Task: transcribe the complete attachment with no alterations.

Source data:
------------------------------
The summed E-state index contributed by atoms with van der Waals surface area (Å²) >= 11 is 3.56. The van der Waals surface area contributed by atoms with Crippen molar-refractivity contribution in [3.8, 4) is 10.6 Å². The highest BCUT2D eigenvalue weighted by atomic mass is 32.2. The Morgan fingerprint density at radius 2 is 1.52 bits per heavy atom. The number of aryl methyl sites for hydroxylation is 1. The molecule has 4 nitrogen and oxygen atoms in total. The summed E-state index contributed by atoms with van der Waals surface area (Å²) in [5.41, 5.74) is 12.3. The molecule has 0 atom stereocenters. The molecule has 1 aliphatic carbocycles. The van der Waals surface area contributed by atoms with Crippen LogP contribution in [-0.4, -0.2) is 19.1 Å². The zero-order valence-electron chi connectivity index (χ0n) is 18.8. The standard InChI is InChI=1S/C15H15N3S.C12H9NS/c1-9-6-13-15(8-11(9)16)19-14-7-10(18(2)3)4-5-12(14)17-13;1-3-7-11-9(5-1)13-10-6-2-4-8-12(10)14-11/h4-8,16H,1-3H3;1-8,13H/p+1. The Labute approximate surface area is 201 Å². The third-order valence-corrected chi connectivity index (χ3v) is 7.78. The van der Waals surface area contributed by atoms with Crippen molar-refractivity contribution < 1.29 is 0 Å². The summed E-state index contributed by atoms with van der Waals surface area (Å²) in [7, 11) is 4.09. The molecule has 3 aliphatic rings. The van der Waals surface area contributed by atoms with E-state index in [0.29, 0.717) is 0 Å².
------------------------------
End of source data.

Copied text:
The summed E-state index contributed by atoms with van der Waals surface area (Å²) >= 11 is 3.56. The van der Waals surface area contributed by atoms with Crippen molar-refractivity contribution in [3.8, 4) is 10.6 Å². The highest BCUT2D eigenvalue weighted by atomic mass is 32.2. The Morgan fingerprint density at radius 2 is 1.52 bits per heavy atom. The number of aryl methyl sites for hydroxylation is 1. The molecule has 4 nitrogen and oxygen atoms in total. The summed E-state index contributed by atoms with van der Waals surface area (Å²) in [5.41, 5.74) is 12.3. The molecule has 0 atom stereocenters. The molecule has 1 aliphatic carbocycles. The van der Waals surface area contributed by atoms with Crippen LogP contribution in [-0.4, -0.2) is 19.1 Å². The zero-order valence-electron chi connectivity index (χ0n) is 18.8. The standard InChI is InChI=1S/C15H15N3S.C12H9NS/c1-9-6-13-15(8-11(9)16)19-14-7-10(18(2)3)4-5-12(14)17-13;1-3-7-11-9(5-1)13-10-6-2-4-8-12(10)14-11/h4-8,16H,1-3H3;1-8,13H/p+1. The Labute approximate surface area is 201 Å². The third-order valence-corrected chi connectivity index (χ3v) is 7.78. The van der Waals surface area contributed by atoms with Crippen molar-refractivity contribution < 1.29 is 0 Å². The summed E-state index contributed by atoms with van der Waals surface area (Å²) in [7, 11) is 4.09. The molecule has 3 aliphatic rings. The van der Waals surface area contributed by atoms with E-state index in [0.29, 0.717) is 0 Å².